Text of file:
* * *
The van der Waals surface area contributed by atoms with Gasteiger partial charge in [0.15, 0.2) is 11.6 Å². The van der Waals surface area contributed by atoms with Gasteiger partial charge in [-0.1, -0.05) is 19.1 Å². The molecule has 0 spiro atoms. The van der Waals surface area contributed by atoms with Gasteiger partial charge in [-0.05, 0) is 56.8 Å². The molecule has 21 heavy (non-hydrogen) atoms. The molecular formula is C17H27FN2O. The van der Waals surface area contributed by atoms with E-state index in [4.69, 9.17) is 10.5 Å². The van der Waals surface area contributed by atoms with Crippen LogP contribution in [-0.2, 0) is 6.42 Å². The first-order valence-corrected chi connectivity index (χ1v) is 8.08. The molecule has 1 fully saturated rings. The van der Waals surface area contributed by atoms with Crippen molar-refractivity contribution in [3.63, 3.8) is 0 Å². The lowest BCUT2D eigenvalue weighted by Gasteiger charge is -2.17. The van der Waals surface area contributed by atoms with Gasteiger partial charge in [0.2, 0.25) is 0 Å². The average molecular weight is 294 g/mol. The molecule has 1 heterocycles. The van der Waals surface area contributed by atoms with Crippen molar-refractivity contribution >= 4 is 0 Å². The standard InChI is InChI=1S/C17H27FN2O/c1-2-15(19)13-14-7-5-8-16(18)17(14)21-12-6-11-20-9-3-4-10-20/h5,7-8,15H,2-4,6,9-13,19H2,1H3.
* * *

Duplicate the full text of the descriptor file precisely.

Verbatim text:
The van der Waals surface area contributed by atoms with Gasteiger partial charge in [0.15, 0.2) is 11.6 Å². The van der Waals surface area contributed by atoms with Gasteiger partial charge in [-0.1, -0.05) is 19.1 Å². The molecule has 0 spiro atoms. The van der Waals surface area contributed by atoms with Gasteiger partial charge in [-0.05, 0) is 56.8 Å². The molecule has 21 heavy (non-hydrogen) atoms. The molecular formula is C17H27FN2O. The van der Waals surface area contributed by atoms with E-state index in [4.69, 9.17) is 10.5 Å². The van der Waals surface area contributed by atoms with Crippen LogP contribution in [-0.2, 0) is 6.42 Å². The first-order valence-corrected chi connectivity index (χ1v) is 8.08. The molecule has 1 fully saturated rings. The van der Waals surface area contributed by atoms with Crippen molar-refractivity contribution in [3.63, 3.8) is 0 Å². The lowest BCUT2D eigenvalue weighted by Gasteiger charge is -2.17. The van der Waals surface area contributed by atoms with Gasteiger partial charge in [0.2, 0.25) is 0 Å². The average molecular weight is 294 g/mol. The molecule has 1 heterocycles. The van der Waals surface area contributed by atoms with Crippen molar-refractivity contribution >= 4 is 0 Å². The standard InChI is InChI=1S/C17H27FN2O/c1-2-15(19)13-14-7-5-8-16(18)17(14)21-12-6-11-20-9-3-4-10-20/h5,7-8,15H,2-4,6,9-13,19H2,1H3.